BTW, I'm a gun owner & I consider the PSP's database 'illegal', but the PA courts say otherwise.
ping for later. i’m doing a research project on gun control and public opinion and will be asking freepers for some input at some point. i am sure there is a 2nd amendment group around here. how would i find it?
Leave it at the scene? Not that many. Ditch it in a trash can, a ditch, a river or a pond? A bunch.
Just post a vanity thread asking if you should buy a revolver or a semi-auto for a self-defense gun, and all the 2A types will come flocking.
Also, check the threads with the keyword "banglist".
re: finding guns in rivers, lakes, and dumpsters. Tracing a stolen gun found in these places accomplishes NOTHING.
These guns are test fired and the ballistics checked against other crime bullets and unsolved crimes. If there is a match; THEN the trace could offer some information. But since stolen guns are plentiful it really means nothing.........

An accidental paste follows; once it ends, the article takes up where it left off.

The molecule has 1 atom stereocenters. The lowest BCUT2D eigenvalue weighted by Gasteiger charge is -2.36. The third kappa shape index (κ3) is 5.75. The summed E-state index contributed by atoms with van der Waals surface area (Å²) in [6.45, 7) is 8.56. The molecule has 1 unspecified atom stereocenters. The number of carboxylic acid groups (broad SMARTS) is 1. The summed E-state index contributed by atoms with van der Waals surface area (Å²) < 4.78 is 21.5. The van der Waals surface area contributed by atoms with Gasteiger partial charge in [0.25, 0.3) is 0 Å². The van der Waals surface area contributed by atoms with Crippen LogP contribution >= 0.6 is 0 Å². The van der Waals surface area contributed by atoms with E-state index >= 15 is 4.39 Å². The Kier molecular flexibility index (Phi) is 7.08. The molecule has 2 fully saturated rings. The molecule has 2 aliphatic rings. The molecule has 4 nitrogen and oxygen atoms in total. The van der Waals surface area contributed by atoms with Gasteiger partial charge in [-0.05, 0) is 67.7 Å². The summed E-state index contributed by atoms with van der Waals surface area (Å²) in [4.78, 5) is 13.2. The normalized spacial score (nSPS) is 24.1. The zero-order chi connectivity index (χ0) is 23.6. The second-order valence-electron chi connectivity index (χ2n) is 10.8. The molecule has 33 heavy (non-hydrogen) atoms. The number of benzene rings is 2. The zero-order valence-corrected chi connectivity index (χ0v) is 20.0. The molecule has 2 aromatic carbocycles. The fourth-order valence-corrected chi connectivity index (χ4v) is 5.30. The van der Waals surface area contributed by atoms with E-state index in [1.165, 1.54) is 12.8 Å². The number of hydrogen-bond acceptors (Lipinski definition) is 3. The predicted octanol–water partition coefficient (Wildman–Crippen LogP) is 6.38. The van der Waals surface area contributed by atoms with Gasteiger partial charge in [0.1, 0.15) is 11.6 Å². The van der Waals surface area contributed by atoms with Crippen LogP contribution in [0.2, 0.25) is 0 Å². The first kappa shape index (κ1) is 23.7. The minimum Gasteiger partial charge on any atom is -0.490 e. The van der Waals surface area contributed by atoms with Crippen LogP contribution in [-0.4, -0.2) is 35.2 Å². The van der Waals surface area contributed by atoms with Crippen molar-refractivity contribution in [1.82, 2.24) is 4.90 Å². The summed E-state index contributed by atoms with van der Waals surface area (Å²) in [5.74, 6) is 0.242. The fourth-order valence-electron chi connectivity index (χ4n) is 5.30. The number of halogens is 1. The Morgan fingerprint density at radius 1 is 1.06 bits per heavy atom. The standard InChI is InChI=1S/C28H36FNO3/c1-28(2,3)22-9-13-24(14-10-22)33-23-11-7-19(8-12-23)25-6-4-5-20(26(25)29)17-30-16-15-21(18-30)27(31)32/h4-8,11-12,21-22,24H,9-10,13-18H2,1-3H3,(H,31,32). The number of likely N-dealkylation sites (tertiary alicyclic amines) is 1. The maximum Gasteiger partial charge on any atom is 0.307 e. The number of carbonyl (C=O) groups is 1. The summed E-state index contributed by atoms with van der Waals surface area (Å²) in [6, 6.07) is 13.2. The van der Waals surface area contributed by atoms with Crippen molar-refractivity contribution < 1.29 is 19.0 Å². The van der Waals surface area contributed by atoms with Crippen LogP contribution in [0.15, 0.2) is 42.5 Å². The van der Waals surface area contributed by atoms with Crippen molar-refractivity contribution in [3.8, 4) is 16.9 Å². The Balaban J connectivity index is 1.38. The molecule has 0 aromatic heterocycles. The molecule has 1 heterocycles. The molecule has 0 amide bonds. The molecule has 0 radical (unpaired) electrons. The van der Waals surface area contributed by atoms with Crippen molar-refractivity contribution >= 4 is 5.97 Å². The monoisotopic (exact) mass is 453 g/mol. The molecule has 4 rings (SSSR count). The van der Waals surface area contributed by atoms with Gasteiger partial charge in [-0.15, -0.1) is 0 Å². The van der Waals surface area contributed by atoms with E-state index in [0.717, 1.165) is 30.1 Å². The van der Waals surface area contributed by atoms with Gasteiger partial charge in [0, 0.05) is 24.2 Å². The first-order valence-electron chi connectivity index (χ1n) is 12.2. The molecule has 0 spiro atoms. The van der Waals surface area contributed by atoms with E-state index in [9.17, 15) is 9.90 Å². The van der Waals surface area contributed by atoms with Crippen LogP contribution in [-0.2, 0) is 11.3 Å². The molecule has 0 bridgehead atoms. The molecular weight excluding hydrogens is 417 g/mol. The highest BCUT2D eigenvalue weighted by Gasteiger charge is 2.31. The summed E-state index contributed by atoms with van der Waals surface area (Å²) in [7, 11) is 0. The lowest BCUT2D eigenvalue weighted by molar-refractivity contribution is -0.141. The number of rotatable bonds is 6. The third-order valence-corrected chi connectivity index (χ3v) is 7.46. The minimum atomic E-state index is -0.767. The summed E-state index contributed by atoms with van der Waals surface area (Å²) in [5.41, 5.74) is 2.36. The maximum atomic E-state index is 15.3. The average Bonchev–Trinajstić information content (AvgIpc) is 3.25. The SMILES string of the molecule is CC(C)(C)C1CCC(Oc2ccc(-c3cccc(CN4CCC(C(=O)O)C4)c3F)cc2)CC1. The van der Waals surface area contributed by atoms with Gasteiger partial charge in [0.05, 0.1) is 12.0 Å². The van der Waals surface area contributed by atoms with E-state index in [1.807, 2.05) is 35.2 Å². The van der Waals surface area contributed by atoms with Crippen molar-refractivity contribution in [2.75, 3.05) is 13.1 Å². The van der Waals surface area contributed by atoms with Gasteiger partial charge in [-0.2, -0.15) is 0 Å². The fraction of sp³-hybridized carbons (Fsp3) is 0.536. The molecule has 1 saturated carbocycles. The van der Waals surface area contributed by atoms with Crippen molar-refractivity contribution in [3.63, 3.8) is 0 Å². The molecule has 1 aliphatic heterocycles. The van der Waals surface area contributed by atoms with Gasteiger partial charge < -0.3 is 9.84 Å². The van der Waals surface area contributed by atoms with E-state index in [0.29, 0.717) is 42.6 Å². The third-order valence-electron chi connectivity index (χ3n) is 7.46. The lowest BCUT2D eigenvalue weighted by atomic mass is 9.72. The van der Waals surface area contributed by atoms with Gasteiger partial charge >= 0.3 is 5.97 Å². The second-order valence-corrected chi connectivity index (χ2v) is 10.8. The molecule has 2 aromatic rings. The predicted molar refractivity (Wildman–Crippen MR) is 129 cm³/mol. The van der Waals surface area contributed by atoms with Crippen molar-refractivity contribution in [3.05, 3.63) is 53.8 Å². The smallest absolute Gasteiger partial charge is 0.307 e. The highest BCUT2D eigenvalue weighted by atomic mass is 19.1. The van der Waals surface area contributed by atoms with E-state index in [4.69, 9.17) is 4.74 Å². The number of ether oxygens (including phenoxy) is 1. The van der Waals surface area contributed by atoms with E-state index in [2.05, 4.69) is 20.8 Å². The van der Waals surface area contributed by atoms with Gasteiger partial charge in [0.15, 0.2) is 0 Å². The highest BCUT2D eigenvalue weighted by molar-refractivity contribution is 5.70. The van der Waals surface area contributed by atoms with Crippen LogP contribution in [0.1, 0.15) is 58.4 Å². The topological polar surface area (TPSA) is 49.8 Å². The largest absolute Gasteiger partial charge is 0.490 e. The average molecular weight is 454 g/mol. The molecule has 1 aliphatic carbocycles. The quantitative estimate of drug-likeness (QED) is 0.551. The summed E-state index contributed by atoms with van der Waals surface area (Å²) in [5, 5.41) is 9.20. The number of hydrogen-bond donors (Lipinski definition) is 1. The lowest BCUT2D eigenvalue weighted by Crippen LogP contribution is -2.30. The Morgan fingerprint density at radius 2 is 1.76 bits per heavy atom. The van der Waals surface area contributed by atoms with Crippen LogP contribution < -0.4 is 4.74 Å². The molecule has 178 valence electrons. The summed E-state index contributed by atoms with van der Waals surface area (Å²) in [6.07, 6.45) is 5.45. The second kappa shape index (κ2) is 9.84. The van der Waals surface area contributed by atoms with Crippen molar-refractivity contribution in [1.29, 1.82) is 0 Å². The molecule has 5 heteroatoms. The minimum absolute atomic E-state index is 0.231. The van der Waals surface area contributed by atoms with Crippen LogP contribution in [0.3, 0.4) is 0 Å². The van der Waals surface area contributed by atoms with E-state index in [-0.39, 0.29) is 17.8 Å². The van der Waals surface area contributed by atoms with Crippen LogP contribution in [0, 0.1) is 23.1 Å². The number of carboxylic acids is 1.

My state doesn’t require documentation of handgun transfers between private citizens, and I try to make all of my purchases from private parties rather than FFL holders. I dread the day when the Democrats incarnation of the SS shows up at my door with a list of guns I’ve purchased, demanding they be surrendered.
the pretty graphics of a map of the US where the colors of the states change due to changes in gun laws. those are always good conversation starters.
Fortunately, one of the locals was able to reach it and it was secured.
Im sure many are dumped, but many are carelessly lost, and those 'evidence' guns probably wind up in leo gun cabinets...